FIG. 4a shows an implementation of a fully differential amplifier suitable to adopt the new common-mode control method.

FIG. 4b shows a differential input stage, illustrating one possible implementation of the invented common-mode control method.

FIG. 5a shows an implementation of a fully differential amplifier suitable to adopt the new common-mode control method.

FIG. 5b shows another possible common-mode control implementation for an amplifier where a triple-input differential stage controls the amplifier output common-mode voltage in response to the common-mode level at VIP and VIN.

FIG. 5c shows a possible improved embodiment of the circuit shown in FIG. 5b wherein additional current mirrors M20-M21/M22-M23 and M30-M31/M32-M33 provide for increased amplifier output voltage range by permitting OUTN and OUTP to swing to within the drain saturation voltages of M23 and M33 of supply rail VSS.

FIG. 6 shows an example where the input resistances of a second amplifier stage sense the common-mode voltage of a first amplifier stage.

FIG. 7 illustrates a flowchart of a method invented to achieve a fully differential amplifier performing common-mode voltage control having reduced area and power requirements.

DESCRIPTION OF THE PREFERRED EMBODIMENTS

Methods and circuits to overcome usual area and/or power trade-offs in designing resistive common-mode control in differential amplifying and filtering circuits are disclosed. The invention can be applied to any amplifying and filtering circuits, which provide a DC feedback connection between circuit's differential outputs and inputs.

Referring to a typical application of a differential amplifier as shown. e.g. in FIG. 2 prior art three common-mode voltages can be identified:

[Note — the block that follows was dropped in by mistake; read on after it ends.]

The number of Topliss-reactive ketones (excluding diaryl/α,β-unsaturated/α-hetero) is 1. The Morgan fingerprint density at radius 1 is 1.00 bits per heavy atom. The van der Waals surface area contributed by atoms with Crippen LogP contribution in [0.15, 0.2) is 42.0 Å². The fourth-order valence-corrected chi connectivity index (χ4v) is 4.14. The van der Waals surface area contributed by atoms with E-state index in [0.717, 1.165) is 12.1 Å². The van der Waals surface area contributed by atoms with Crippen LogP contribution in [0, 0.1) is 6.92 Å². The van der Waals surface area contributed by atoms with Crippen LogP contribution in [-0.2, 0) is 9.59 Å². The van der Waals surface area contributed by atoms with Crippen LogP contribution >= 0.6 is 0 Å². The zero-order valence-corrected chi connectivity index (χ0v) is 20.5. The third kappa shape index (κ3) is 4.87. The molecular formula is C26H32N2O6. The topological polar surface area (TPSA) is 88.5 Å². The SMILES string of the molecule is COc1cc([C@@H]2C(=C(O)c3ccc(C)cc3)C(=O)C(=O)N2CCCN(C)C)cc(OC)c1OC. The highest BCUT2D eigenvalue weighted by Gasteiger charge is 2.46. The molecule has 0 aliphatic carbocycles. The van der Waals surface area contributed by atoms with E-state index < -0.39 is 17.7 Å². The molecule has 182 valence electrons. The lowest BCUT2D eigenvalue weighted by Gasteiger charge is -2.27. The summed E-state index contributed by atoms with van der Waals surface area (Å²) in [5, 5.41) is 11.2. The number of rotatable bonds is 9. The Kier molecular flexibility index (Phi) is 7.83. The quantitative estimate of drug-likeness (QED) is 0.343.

Differential signal inputs common-mode voltage=Vcmin=(VINp+VINn)/2 (3a)
Differential outputs common-mode voltage=Vcmo=(Von+Vop)/2 (3b)
Amplifier differential inputs common-mode voltage=Vcm=(Vip+Vin)/2 (3c)

These are not completely independent voltages. Assuming the amplifier inputs draw negligible current (usually true with FET inputs—but not essential to make the method work), then by potential division:
Vcm=(Zfbk.Vcmin+Zin.Vcmo)/(Zfbk+Zin)  (4)
where “.” in equation (4) denotes a multiplication operation.

Thus, if two of these voltages can be controlled, then the other is automatically set.

It should be noted that in preferred embodiments of the invention the feedback impedances Zfbk are enabled to allow continuous feedback operation.

A key aspect of this invention is to control Vcmo indirectly by controlling Vcm rather than the usual approach of directly controlling Vcmo. If Vcmin and Vcm are set to identical voltages then it follows that:
Vcmo=Vcmin=Vcm  (5)

Note that Vcm is easily sensed by an additional differential stage at the amplifier input. Normal amplifier operation, which forces voltage difference |Vip-Vin| to be small enough that the main differential input stage operates linearly also ensures that the sensing differential stage will be operating linearly. Summarizing, this approach uses the existing feedback network impedances to sense and control Vcmo via Vcm without requiring additional components, as e.g. additional resistors R1 and R2 (and possibly C1 and C2) shown in FIG. 1 prior art to be added to the amplifier output to sense the output common-mode voltage directly.

FIG. 3 illustrates the approach of the present invention, namely combining feedback around the amplifier with common-mode control function. FIG. 3 shows an amplifier configuration wherein an additional input stage 30 compares the amplifier input common-mode to Vcmref and drives the outputs Vop and Von such as to force via the feedback network the input common-mode voltage to equal Vcmref. If Vcmref is set equal to the common-mode voltage of inputs VINp and VINn then the common-mode voltages at both the amplifier inputs and outputs will also be Vcmref.

FIG. 4a shows one possible implementation of a fully-differential amplifier suitable for use with a continuous-time signal path feedback network. The proposed common-mode control method is implemented without needing devices additional to the existing signal path feedback network (the resistive feedback network devices Rin and Rbfk around the amplifier are not shown). It should be noted that FIGS. 4a and 4b show different parts of the same amplifier. The split of FIGS. 4a and 4b is to highlight the division between “standard” amplifier and the new common-mode circuitry. Furthermore it has to be understood that the circuit of FIG. 4b realizes a general principle of the present invention that can be generally applied to various amplifier designs.